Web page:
Enter a Murderer was not quite the debut of Roderick Alleyn, Ngaio Marsh’s detective hero, but the second book that she wrote. It wasn’t too bad, though it is rather apparent that it is an early effort. She later took much more time over her novels, but this followed hard on the heels of her first novel the previous year and was the second of what became eleven books in seven years. She had not yet made much effort to distinguish her hero from the hero of Dorothy Sayers’ novels, Lord Peter Wimsey. However much the author may have protested that, though inspired by Sayers, she did not pattern her detective after him, I find her difficult to credit. It may not mean much to anyone unfamiliar with Sayers, but I will quote two passages from Marsh’s novel and leave you to decide for yourself if you wish.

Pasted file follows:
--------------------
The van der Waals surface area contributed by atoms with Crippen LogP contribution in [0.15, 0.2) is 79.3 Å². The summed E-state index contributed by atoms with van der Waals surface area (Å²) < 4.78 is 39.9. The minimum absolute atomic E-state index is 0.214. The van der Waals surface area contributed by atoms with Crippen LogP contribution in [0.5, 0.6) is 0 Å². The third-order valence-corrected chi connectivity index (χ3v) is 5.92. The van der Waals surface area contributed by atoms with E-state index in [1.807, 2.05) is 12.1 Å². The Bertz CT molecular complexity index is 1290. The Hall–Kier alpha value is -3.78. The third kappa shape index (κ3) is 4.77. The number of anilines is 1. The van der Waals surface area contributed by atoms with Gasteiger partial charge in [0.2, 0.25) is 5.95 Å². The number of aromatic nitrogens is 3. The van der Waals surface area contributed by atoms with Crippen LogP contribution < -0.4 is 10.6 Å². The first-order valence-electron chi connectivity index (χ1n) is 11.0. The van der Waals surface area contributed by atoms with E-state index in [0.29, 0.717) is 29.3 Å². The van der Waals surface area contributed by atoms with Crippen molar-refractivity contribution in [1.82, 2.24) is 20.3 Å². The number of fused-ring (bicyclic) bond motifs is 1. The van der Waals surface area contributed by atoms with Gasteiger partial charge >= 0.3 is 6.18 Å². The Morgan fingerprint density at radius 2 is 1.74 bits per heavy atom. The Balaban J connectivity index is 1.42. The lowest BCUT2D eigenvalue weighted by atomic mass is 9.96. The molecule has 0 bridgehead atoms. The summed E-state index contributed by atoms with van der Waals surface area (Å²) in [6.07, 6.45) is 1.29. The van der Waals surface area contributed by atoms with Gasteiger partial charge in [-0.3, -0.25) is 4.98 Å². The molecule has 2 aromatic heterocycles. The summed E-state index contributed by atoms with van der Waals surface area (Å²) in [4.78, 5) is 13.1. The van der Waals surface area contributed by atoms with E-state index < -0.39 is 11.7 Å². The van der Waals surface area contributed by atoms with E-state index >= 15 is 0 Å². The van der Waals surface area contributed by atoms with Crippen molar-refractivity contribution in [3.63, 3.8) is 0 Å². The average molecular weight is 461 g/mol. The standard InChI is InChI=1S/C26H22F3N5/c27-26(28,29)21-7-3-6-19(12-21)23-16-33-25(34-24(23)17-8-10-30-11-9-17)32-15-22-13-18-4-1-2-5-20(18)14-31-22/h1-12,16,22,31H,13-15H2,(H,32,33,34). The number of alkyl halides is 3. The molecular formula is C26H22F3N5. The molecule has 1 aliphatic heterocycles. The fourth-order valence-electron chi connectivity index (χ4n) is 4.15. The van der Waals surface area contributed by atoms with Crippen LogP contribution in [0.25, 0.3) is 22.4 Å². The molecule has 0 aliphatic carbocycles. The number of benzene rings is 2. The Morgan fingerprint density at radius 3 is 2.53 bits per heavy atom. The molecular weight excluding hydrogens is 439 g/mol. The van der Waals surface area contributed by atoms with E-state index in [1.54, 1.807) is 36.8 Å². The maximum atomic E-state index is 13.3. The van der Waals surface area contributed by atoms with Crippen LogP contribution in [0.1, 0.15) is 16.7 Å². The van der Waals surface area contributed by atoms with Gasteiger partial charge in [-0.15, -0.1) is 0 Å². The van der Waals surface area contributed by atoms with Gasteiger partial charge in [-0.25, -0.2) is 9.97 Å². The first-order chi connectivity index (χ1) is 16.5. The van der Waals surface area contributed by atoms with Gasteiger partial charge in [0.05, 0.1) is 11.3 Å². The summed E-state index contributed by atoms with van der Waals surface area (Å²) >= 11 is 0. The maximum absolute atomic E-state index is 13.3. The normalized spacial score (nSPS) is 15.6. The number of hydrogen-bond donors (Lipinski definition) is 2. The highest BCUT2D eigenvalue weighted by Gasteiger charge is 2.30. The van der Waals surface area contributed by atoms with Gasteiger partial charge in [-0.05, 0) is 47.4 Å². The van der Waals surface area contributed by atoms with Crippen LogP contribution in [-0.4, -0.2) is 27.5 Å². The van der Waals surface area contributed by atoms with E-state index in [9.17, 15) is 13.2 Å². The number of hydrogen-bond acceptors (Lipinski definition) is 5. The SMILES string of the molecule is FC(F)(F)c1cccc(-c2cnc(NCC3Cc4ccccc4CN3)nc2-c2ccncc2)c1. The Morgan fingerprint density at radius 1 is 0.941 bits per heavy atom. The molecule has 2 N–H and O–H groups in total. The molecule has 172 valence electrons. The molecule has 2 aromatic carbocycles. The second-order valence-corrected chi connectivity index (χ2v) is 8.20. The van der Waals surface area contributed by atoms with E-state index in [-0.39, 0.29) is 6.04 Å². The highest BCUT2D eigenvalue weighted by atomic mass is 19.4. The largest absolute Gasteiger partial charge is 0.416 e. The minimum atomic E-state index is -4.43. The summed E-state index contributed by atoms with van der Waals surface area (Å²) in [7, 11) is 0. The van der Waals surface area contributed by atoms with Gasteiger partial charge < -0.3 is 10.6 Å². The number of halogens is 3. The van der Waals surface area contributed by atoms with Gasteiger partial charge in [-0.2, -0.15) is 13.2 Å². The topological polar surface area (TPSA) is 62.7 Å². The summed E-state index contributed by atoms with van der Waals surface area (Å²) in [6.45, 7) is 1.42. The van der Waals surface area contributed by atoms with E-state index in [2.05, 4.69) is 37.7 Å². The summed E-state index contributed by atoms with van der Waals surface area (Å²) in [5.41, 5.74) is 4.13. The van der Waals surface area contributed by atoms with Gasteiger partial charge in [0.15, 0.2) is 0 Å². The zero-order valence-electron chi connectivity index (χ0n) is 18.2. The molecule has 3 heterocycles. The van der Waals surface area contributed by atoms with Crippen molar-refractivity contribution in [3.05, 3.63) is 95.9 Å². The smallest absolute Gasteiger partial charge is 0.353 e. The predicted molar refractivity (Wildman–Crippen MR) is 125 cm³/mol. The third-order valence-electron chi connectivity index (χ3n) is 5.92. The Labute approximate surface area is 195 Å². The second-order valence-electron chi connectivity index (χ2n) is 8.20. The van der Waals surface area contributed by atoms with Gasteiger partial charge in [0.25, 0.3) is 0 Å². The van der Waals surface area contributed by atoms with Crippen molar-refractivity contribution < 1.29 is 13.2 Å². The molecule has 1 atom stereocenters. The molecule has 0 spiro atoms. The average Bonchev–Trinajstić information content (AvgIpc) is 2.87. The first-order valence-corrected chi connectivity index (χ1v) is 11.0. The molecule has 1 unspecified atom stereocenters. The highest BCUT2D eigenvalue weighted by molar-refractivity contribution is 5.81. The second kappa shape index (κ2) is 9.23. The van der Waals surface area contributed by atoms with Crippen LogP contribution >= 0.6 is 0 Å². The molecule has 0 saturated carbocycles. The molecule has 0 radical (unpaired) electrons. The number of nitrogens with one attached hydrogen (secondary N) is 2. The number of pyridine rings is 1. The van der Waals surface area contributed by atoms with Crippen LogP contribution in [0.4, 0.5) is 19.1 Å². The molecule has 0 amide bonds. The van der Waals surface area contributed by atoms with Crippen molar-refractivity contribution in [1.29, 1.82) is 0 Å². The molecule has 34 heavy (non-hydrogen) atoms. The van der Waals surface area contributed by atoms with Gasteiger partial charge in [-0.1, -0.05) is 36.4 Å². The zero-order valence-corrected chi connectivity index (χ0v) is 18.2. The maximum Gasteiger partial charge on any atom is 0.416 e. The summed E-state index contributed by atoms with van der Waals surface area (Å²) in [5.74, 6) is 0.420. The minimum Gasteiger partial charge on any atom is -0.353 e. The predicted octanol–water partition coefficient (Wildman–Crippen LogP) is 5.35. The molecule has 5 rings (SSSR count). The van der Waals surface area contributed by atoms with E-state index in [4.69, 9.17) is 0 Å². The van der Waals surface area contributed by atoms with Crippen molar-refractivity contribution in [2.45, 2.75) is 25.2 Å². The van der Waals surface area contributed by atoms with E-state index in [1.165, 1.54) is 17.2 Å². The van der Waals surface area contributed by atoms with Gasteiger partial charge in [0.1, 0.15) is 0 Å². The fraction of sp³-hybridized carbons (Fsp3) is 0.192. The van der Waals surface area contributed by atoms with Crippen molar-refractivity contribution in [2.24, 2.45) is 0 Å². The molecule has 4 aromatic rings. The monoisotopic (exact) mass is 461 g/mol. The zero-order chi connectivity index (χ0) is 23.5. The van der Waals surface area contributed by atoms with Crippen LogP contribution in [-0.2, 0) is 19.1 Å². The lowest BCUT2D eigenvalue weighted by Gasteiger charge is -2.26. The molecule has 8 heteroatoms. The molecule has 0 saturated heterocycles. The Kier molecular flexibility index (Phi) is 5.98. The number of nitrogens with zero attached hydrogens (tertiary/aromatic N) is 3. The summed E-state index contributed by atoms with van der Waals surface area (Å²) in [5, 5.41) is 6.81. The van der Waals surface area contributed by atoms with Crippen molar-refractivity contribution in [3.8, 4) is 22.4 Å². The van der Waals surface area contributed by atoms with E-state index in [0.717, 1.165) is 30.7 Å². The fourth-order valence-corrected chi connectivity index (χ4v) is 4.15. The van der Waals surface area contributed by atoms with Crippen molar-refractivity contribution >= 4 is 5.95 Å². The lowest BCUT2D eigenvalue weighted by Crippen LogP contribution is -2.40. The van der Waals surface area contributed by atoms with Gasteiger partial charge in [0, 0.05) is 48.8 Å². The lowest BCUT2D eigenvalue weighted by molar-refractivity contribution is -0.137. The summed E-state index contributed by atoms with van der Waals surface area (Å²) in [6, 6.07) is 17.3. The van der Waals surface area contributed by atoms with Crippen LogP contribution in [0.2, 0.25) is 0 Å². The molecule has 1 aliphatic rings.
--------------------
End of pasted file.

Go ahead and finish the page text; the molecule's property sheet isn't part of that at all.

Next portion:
Not a bit. I’m as simple as I am clever–a lovable trait in my character. An actor in his dressing-room will thrill me to mincemeat. I shall sit and goggle at him, I promise you.
“What’s the matter with you?”
“I don’t know. Got the ooble-boobles. Let’s have a drink.”
The mystery itself was decent, though not inspired, but, as I noted above, it is apparent that it is not a mature work. I particularly dislike an author to call something “indescribable” and then proceed to spend a lengthy paragraph contradicting themselves. This is not, however, a fatal flaw. One of the greatest novels of all time, The Count of Monte Cristo, has this particular quirk all through it, and it still is what I would consider one of the five greatest books I’ve ever read.